Unfriending: A sign of immaturity or of growth?

Brian Rea — The New York Times

So in the end, almost a year and a half after the demise of our once loving, once thrilling and intimate relationship, I unfriended him.

I unfriended him on Facebook and on Snapchat. I unfollowed his almost defunct Twitter account. I unfollowed his unbearable trap-music ridden Spotify profile. (I admittedly kept the LinkedIn connection for future networking purposes.)

No longer would I see photos of his groomed designer dog, videos of Blue Apron meals simmering on his stove, his business trips to Asia. Reminders of a life I was decidedly and explicitly not a part of. Facebook hopefully would know now not to show me “Memories” from three years ago, us smiling and windswept at the seashore or over an anniversary dinner.

Friends had urged the purge for months, yet I had passively let it be. A true procrastinator. A putter-offer of unpleasant things. A sentimental fool with a penchant for reminiscing.

In truth, I felt I had no cards left. It was dead. There had been several conversations that ended with him saying “I don’t love you,” and me going home tearfully in an Uber. Unfriending him seemed a way to exercise the shred of agency I had left in the situation. It felt like an act of power in a situation where we do not have an ounce of control: the feelings of someone else.

I suppose it felt childish, and certainly he might see it that way were he ever to notice. But not only was the social media purge symbolic, it was necessary. A side effect of our turbulent and technologically advanced times: the connections we have through our online presence allow ghosts of the past to haunt us, taunt us and hold us back.

It comes down to an essential question: who do we want to be, and how do we get there? Should we collect our old lovers like novelty glass figurines and arrange them nicely on a shelf in our living room, or should we throw them out, sell them to a weird enthusiast on Craigslist and never look back? Do we have to keep in touch with everyone who has been important to us? Or is it OK to let go of the past in order to explore the future? Did unfriending on Facebook somehow lessen the significance of our relationship? Did it erase the proof, the digital footprint, that showed we had in fact been the best of friends at one point? The internet connection that yielded birthday wishes, drunk sorority formal photos, inside jokes posted on each other’s walls, after all, was now severed.

Questions like this plagued me in the weeks following. I’m a sucker for nostalgia, and I never let go of anything. I’ve kept most, if not all, of my elementary, middle and high school friendships. I make an effort to see everyone I can when I go home to Dallas on holidays. Even teachers! I was going to be invited to more weddings than anyone I knew. I had a large box under my bed in my childhood home which housed keepsakes from 7th grade sleep-away camp, faded love notes from my high school boyfriend that he wrote to me in first period pre-calculus, poignant birthday cards. I revisited this box when I felt unsure of myself, or where I came from, or the things I had been through. I viewed these relationships and mementos as so special, monumental and character shaping, it seemed nonsensical, like inflicting a wound on myself, to let them go.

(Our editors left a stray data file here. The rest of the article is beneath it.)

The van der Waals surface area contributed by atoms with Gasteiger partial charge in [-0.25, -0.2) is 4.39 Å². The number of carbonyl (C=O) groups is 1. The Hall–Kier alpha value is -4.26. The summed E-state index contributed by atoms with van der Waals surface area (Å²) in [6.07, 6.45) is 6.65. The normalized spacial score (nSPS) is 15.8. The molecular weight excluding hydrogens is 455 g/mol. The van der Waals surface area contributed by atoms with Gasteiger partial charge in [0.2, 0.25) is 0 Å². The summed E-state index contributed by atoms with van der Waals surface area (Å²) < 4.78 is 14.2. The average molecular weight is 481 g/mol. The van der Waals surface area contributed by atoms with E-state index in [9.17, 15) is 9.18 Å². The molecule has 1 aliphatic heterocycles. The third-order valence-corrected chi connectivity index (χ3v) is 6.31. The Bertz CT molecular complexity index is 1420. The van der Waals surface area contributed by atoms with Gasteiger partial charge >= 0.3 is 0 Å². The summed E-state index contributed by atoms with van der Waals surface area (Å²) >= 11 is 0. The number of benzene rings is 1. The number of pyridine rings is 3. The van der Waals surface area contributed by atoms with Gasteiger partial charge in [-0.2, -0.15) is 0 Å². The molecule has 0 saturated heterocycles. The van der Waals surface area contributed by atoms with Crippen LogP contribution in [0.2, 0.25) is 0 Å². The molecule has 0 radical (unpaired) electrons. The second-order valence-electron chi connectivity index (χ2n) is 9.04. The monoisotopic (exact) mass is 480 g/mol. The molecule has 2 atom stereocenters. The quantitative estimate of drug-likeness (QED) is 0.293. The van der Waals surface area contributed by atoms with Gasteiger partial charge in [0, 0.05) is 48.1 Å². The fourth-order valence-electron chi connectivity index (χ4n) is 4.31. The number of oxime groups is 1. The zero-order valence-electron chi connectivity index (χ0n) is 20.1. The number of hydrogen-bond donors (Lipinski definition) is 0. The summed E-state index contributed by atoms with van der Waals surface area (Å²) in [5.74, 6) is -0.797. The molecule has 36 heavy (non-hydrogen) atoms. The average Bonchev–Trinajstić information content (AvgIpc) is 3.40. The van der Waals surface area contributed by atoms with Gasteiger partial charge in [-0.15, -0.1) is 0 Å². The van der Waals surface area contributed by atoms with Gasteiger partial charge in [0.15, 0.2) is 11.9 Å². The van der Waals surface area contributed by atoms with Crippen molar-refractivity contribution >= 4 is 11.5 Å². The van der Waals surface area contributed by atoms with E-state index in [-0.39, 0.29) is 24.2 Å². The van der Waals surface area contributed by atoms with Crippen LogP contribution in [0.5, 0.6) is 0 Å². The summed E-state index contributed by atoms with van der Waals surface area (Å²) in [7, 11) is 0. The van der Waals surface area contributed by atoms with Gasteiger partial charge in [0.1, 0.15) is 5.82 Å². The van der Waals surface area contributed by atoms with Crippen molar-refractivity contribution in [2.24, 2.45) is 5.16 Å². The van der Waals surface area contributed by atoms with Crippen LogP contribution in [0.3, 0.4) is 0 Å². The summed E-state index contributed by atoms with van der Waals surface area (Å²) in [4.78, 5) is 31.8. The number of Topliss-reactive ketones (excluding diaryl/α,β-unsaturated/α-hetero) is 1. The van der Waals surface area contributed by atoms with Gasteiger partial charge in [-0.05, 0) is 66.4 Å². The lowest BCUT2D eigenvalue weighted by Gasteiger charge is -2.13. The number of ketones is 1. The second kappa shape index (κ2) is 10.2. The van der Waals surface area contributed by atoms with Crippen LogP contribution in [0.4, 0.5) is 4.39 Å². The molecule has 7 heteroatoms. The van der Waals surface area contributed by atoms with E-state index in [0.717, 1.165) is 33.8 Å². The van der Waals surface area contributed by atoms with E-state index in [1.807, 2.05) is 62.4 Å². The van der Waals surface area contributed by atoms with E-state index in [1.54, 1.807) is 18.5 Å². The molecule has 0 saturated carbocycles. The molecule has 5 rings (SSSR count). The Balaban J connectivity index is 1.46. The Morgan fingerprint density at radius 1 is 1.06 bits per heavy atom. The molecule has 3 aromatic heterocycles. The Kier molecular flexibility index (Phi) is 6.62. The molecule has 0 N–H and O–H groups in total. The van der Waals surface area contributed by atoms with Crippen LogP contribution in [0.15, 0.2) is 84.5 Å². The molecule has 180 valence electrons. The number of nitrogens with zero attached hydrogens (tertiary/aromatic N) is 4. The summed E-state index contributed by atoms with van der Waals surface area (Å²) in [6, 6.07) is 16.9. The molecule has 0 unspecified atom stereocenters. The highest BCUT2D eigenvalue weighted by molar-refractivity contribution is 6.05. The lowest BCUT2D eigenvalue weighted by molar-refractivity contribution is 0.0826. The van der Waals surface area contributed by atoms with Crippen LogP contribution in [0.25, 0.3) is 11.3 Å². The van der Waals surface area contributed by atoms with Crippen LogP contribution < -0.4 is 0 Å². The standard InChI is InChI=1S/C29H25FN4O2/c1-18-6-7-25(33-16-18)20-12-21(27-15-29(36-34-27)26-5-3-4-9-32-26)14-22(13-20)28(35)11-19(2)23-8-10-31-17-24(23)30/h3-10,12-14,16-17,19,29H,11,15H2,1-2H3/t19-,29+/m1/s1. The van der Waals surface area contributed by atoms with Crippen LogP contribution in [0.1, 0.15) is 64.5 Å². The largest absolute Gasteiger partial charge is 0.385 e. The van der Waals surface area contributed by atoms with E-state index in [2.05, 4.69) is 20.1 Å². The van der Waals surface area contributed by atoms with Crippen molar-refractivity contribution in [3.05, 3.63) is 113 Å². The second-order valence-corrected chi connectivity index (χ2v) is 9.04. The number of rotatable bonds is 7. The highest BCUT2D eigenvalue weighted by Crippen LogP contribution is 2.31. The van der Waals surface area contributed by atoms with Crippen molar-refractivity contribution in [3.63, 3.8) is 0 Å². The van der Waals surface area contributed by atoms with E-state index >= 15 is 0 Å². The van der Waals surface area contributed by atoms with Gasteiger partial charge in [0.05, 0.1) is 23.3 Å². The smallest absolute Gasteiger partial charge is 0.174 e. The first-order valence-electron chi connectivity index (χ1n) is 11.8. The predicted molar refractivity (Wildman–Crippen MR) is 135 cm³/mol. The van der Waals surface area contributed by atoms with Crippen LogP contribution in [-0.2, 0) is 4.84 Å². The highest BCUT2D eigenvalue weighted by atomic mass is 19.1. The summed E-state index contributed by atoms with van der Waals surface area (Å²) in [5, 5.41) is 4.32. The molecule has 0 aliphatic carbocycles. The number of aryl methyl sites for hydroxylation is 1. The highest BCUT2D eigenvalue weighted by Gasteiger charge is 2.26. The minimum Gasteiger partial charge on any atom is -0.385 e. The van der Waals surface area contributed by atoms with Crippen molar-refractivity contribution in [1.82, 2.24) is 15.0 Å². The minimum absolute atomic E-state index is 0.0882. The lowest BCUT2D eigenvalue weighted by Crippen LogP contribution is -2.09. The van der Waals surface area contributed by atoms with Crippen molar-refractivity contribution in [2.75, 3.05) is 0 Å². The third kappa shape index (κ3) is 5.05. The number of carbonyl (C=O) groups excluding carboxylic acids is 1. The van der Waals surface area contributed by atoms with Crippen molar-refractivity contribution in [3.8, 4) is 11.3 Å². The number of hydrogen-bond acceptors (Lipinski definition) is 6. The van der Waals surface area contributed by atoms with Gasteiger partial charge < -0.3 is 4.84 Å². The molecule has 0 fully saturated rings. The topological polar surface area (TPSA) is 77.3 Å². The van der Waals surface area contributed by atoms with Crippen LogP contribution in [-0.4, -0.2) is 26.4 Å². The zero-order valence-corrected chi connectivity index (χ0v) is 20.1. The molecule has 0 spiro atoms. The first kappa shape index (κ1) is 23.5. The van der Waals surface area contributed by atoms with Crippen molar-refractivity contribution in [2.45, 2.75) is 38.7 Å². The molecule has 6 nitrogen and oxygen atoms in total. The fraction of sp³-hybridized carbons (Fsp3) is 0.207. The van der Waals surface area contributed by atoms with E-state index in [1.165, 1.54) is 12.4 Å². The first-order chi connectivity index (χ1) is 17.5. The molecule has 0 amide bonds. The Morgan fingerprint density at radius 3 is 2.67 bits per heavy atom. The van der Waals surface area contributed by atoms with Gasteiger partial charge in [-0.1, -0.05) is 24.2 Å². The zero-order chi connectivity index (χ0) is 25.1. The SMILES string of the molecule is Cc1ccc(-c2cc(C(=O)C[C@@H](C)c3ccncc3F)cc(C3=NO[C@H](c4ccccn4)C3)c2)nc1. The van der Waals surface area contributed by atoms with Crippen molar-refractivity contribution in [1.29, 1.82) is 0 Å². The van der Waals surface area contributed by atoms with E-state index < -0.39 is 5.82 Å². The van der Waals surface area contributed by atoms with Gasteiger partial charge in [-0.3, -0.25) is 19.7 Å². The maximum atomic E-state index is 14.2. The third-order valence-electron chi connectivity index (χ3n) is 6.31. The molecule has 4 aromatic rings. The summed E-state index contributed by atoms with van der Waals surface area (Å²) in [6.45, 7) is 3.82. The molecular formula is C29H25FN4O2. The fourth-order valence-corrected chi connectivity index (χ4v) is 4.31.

I had never fully understood friends of mine who boasted of cutting their exes completely out of their lives. How was it that they could just snap that connection and never talk to their former lovers again, like stoically hacking off a limb — a limb that was gangrene and infected, yes, but one that nonetheless was part of so many great memories!

When so much of our life is documented on social media, it can be hard to disentangle our online identities and presence from our flesh and blood selves. I have 1,624 friends on Facebook. I care for maybe 80 tops. But I created my Facebook in 2008, and in a way it was a very detailed archive of most every personal connection I had ever made since I was 13.

A “friendship” on Facebook is an acknowledgement that, no matter how far away we are from each other, or what walk of life we are in, at some point we met, had conversations, shared memories, were friends, kissed in a frat, basement, etc. Conventional wisdom would say that nothing can take away the significance of those who have meant something to us. We are constantly evolving creatures, collecting memories and experiences, weaving them into our story. This all sounded good and well, but I wondered if we needed a material, or digital, reminder that they had existed as well.

Metaphysical musings aside, life took a slight yet swift and positive turn for me when I made the decision to unfollow and unfriend. I no longer posted for anyone else, only for myself. I did not have to make my life seem more interesting, more beautiful or more successful for the sake of proving anything to my ex. I didn’t needlessly have to feel wistful when I saw a picture of him. They didn’t appear to me any more. They existed in another universe. We had been real once, more than a Facebook friendship could reveal. And unfriending was not a irreversible decision — on social media or in real life. Yet for now, there was a place for reminiscing, for nostalgia, and it was in a box underneath my childhood bed.

(I am large. I contain multitudes)